CAT 36
21 Dec 2009
Judgment of the Tribunal on a claim for damages brought by Enron Coal Services Limited (in liquidation) (“ECSL”) against English Welsh & Scottish Railway Limited (“EWS”) under section 47A of the Competition Act 1998. The claim was based on a finding by the Office of Rail Regulation that EWS had infringed Article 82 of the EC Treaty and the Chapter II prohibition. The ORR had found that EWS had pursued, without objective justification, selective and discriminatory pricing practices that placed ECSL at a competitive disadvantage.
EWS provided coal haulage services to ECSL. ECSL alleged that EWS’ infringement caused ECSL to lose a tender for the haulage of coal by rail to power stations operated by Edison Mission Energy Limited (“EME”) and also a real or substantial chance of securing a four year “end-to-end” (“E2E”) contract to supply coal to one of those power stations, Ferrybridge C.
This was the first follow-on claim for damages to reach trial in the Tribunal. The issue of causation was at the centre of the litigation. In evaluating ECSL’s loss of chance, the Tribunal regarded the case as one of those where the loss depended not only on ECSL’s own behaviour but also on the hypothetical action of a third party, EME. Accordingly the Tribunal held that two main questions fell to be decided: (a) whether it was more likely than not that ECSL would have sought to negotiate with EME for a four year E2E contract to supply coal to the Ferrybridge C power station; and (b) whether there was a real or substantial chance that negotiations between EME and ECSL would have led to the award of a four year E2E contract to supply coal to the Ferrybridge C power station.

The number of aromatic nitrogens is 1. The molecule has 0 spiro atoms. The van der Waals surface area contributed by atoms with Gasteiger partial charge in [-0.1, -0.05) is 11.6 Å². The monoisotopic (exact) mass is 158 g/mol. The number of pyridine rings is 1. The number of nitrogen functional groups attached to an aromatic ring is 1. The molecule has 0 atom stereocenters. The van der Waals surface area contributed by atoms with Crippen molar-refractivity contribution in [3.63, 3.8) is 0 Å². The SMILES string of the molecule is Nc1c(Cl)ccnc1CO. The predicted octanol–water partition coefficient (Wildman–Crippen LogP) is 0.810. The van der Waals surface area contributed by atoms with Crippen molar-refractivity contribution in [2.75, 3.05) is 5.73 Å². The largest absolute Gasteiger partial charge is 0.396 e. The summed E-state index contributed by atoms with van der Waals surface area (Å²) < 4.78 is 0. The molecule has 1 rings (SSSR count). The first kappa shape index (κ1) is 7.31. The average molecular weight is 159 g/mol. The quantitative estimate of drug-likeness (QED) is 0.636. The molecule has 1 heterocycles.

On the (a) question the Tribunal unanimously concluded that ECSL had not proven that it was more likely than not that ECSL would have sought to negotiate with EME for a four year E2E contract to supply coal to Ferrybridge C.
On the (b) question the Tribunal unanimously concluded that ECSL had no real or substantial prospect of supplying coal to EME on an E2E basis; instead this was a speculative prospect. There is ample evidence about the unwillingness of EME to enter into a long-term coal supply contract.
The Tribunal unanimously held that ECSL had thus failed to prove that the breach of statutory duty by EWS caused any claimed loss.
This is an unofficial summary prepared by the Registry of the Competition Appeal Tribunal.